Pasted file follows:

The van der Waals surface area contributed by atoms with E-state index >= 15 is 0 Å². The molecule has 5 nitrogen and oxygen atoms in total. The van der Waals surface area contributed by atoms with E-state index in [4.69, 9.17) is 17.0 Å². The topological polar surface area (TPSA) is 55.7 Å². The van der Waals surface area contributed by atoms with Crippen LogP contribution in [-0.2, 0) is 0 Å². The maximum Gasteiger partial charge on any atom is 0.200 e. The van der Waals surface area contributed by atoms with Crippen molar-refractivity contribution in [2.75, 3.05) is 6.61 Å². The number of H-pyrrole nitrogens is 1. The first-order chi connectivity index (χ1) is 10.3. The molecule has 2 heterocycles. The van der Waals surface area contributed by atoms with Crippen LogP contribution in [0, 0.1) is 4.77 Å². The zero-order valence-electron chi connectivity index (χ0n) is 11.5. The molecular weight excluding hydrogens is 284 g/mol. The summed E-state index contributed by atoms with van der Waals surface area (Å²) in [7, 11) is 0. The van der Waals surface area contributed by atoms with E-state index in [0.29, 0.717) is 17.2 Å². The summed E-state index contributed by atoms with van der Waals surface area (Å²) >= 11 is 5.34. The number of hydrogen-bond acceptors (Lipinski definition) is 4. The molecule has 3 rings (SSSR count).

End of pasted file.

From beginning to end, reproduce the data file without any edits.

The van der Waals surface area contributed by atoms with E-state index >= 15 is 0 Å². The molecule has 5 nitrogen and oxygen atoms in total. The van der Waals surface area contributed by atoms with E-state index in [4.69, 9.17) is 17.0 Å². The topological polar surface area (TPSA) is 55.7 Å². The van der Waals surface area contributed by atoms with Crippen LogP contribution in [-0.2, 0) is 0 Å². The maximum Gasteiger partial charge on any atom is 0.200 e. The van der Waals surface area contributed by atoms with Crippen molar-refractivity contribution in [2.75, 3.05) is 6.61 Å². The number of H-pyrrole nitrogens is 1. The first-order chi connectivity index (χ1) is 10.3. The molecule has 2 heterocycles. The van der Waals surface area contributed by atoms with Crippen LogP contribution in [0, 0.1) is 4.77 Å². The zero-order valence-electron chi connectivity index (χ0n) is 11.5. The molecular weight excluding hydrogens is 284 g/mol. The summed E-state index contributed by atoms with van der Waals surface area (Å²) in [7, 11) is 0. The van der Waals surface area contributed by atoms with E-state index in [0.29, 0.717) is 17.2 Å². The summed E-state index contributed by atoms with van der Waals surface area (Å²) >= 11 is 5.34. The number of hydrogen-bond acceptors (Lipinski definition) is 4. The molecule has 3 rings (SSSR count).